France's Unmusical Bugle

by Peter G. Kokalis

French soldiers refer to it as "le Clairon." But this bugle spits bullets. It is not a pretty weapon - in fact, it's downright ugly. Esthetics, however, are of small consequence in the design of efficient weaponry.

France's newest service rifle, the FA MAS (Fusil Automatique, Manufacture d'Armes de St. Etienne), has already demonstrated itself to be an effective and generally well-conceived piece of ordnance. First introduced in 1973 and subsequently modified, the FA MAS was adopted by the French armed forces and placed into production in 1979. Manufactured by GIAT (Groupement Industriel des Armements Terrestres) at their St. Etienne arsenal, a semiautomatic-only version of this interesting assault rifle has been imported in limited quantity by Century International Arms.

After generations of discordant calibers - such as the 7.5mm rifle and 7.65mm Long pistol cartridges - the French finally decided to play in NATO's orchestra and chambered the FA MAS for what is essentially the U.S. 5.56x45mm M193 cartridge. It differs only by virtue of its Berdan primed steel case. Compatibility with NATO has been served and France now has a cartridge with proven efficiency in causing casualties.

Hands-on use of this weapon has produced compliments - SOF's Paul Fanshaw, who employed the FA MAS rifle extensively while serving as a platoon sergeant in the French Foreign Legion, awards it a clean bill of health in all regards.

Of so-called bullpup configuration, the FA MAS measures only 30.28 inches in overall length. Complete with flash suppressor, the barrel is 19.5 inches long. Oddly cut with only three grooves, the rifling's rate of right-hand twist remains one turn in every 12 inches. An optional pitch of one turn in 9 inches is available as a compromise to accommodate the SS109 projectile. But in spite of its compactness, the FA MAS weighs 8.0 lbs. empty and minus the bipod - at the outer limits by today's standards. Steel parts are phosphate finished and the receiver has been anodized gray.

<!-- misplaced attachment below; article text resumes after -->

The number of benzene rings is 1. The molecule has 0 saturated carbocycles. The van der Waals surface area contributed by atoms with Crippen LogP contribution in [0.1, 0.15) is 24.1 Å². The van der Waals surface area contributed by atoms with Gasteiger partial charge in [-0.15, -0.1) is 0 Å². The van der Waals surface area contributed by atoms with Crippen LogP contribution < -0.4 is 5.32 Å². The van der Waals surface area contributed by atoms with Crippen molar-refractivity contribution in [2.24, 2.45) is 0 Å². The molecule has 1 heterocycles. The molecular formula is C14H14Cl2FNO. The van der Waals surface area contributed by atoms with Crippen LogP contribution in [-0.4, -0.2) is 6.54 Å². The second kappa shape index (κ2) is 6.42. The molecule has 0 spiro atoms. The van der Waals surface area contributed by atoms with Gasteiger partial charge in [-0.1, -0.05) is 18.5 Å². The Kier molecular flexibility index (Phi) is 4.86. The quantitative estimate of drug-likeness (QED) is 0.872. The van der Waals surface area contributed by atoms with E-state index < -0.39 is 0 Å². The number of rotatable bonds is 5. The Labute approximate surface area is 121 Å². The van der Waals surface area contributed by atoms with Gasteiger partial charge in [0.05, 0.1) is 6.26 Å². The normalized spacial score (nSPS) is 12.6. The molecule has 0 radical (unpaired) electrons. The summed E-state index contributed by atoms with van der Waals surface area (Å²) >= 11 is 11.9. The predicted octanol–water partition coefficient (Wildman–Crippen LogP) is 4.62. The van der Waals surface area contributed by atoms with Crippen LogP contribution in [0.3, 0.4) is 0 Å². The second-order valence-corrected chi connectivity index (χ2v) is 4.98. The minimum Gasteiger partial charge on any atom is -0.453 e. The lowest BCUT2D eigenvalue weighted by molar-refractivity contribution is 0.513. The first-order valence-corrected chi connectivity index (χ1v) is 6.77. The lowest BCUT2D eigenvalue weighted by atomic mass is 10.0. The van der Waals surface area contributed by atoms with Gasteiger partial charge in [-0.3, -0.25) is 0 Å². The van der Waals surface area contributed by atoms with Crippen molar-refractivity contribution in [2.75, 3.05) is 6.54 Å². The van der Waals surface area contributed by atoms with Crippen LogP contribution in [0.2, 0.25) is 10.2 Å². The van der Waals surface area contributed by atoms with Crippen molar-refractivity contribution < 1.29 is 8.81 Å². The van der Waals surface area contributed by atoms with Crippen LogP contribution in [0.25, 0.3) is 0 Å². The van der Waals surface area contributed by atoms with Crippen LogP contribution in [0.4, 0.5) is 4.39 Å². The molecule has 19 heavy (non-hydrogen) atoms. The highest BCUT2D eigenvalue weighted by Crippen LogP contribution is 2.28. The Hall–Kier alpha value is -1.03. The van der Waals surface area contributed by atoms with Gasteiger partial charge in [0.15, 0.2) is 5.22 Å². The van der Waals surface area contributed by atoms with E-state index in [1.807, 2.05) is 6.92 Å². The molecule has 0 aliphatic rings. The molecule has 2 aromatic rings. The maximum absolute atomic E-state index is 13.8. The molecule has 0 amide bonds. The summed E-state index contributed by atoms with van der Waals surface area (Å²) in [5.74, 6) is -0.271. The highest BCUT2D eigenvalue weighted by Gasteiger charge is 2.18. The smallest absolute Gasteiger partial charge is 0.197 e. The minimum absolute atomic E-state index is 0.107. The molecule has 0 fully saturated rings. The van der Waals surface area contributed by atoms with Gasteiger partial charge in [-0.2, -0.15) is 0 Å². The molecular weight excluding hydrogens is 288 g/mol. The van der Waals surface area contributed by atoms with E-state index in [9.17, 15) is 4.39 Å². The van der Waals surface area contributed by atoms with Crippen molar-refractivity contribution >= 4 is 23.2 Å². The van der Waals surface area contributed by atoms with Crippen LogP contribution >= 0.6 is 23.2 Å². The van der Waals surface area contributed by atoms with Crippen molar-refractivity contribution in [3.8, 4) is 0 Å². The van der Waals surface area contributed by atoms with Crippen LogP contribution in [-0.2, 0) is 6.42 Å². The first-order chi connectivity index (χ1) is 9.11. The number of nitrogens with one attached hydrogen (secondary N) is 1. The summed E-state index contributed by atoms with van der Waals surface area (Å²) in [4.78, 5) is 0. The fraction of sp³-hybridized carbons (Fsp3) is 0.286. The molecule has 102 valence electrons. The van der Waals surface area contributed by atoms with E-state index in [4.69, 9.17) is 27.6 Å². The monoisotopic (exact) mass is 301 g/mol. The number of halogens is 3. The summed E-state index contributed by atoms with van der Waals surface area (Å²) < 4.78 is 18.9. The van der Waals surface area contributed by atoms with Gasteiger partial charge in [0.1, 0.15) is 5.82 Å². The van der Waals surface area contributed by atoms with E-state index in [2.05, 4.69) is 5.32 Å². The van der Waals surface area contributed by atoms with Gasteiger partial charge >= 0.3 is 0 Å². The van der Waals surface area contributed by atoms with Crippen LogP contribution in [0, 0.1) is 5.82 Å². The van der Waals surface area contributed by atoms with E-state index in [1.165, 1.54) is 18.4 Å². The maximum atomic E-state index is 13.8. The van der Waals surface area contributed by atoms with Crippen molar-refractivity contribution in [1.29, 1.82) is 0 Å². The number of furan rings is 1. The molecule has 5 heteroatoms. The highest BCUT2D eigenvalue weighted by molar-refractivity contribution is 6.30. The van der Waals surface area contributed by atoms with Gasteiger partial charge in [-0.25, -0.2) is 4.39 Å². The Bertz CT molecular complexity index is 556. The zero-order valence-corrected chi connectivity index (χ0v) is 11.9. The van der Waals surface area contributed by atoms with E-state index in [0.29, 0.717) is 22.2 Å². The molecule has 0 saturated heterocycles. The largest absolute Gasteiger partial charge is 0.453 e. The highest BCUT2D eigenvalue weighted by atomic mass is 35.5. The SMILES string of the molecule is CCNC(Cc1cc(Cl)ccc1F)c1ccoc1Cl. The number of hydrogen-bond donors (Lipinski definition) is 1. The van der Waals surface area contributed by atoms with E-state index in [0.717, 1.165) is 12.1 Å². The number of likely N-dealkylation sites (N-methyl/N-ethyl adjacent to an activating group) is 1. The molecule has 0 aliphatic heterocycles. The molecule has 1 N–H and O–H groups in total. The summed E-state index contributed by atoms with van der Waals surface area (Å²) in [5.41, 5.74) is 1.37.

Firing from the closed-bolt position, the method of operation is by means of delayed blowback. While this principle smacks of Heckler & Koch (early prototypes of the FA MAS were pictured with the G3 bayonet), the delay system has been taken directly from the French AA 52 General Purpose Machine Gun.

A black plastic lower handguard, pinned to the barrel and receiver, extends back to the magazine well and cannot be removed. To accommodate the bullpup configuration, the trigger mechanism and pistol grip have been mounted to the lower handguard, forward of the magazine well. The ergonomically-designed pistol grip has three finger grooves and a storage trap which contains a plastic bottle of lubricant.

The sheet-metal trigger guard can be pulled away from its rear retaining pin and rotated 180 degrees for firing with gloves under arctic conditions. The trigger is connected to a long, thin strip of sheet-metal which rides in a slot on the right side of the receiver and reaches the hammer mechanism located at the rear of the receiver. Trigger pull-weight was a spongy and variable 8 to 9 lbs. on our test rifle. On the semiauto-only FA MAS, pressing the trigger draws this spring-loaded bar forward to pull both the primary and secondary sears away from the hammer's notch.